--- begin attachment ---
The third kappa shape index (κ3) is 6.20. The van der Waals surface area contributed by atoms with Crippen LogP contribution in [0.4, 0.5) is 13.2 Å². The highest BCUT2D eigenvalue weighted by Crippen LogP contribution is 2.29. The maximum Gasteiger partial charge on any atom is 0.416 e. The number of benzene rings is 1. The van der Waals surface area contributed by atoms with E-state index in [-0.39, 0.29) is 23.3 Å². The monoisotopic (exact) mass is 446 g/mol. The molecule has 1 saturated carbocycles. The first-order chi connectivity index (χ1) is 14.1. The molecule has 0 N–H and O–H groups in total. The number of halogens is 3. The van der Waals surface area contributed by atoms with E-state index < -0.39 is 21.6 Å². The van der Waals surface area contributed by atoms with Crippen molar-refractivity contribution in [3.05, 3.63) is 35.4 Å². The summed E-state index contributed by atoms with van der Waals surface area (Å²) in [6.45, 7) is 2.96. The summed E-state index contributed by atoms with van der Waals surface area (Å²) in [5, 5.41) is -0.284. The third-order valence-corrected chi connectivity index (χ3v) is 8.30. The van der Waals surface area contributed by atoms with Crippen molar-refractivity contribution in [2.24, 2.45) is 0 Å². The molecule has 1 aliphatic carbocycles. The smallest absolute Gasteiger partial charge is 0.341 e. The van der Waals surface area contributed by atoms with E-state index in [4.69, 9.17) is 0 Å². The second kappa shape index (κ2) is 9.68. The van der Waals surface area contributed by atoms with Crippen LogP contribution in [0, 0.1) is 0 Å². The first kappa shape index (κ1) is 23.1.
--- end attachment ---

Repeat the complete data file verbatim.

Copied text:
The third kappa shape index (κ3) is 6.20. The van der Waals surface area contributed by atoms with Crippen LogP contribution in [0.4, 0.5) is 13.2 Å². The highest BCUT2D eigenvalue weighted by Crippen LogP contribution is 2.29. The maximum Gasteiger partial charge on any atom is 0.416 e. The number of benzene rings is 1. The van der Waals surface area contributed by atoms with E-state index in [-0.39, 0.29) is 23.3 Å². The monoisotopic (exact) mass is 446 g/mol. The molecule has 1 saturated carbocycles. The first-order chi connectivity index (χ1) is 14.1. The molecule has 0 N–H and O–H groups in total. The number of halogens is 3. The van der Waals surface area contributed by atoms with E-state index < -0.39 is 21.6 Å². The van der Waals surface area contributed by atoms with Crippen molar-refractivity contribution in [3.05, 3.63) is 35.4 Å². The summed E-state index contributed by atoms with van der Waals surface area (Å²) in [6.45, 7) is 2.96. The summed E-state index contributed by atoms with van der Waals surface area (Å²) in [5, 5.41) is -0.284. The third-order valence-corrected chi connectivity index (χ3v) is 8.30. The van der Waals surface area contributed by atoms with Crippen molar-refractivity contribution in [2.24, 2.45) is 0 Å². The molecule has 1 aliphatic carbocycles. The smallest absolute Gasteiger partial charge is 0.341 e. The van der Waals surface area contributed by atoms with E-state index in [4.69, 9.17) is 0 Å². The second kappa shape index (κ2) is 9.68. The van der Waals surface area contributed by atoms with Crippen LogP contribution in [0, 0.1) is 0 Å². The first kappa shape index (κ1) is 23.1.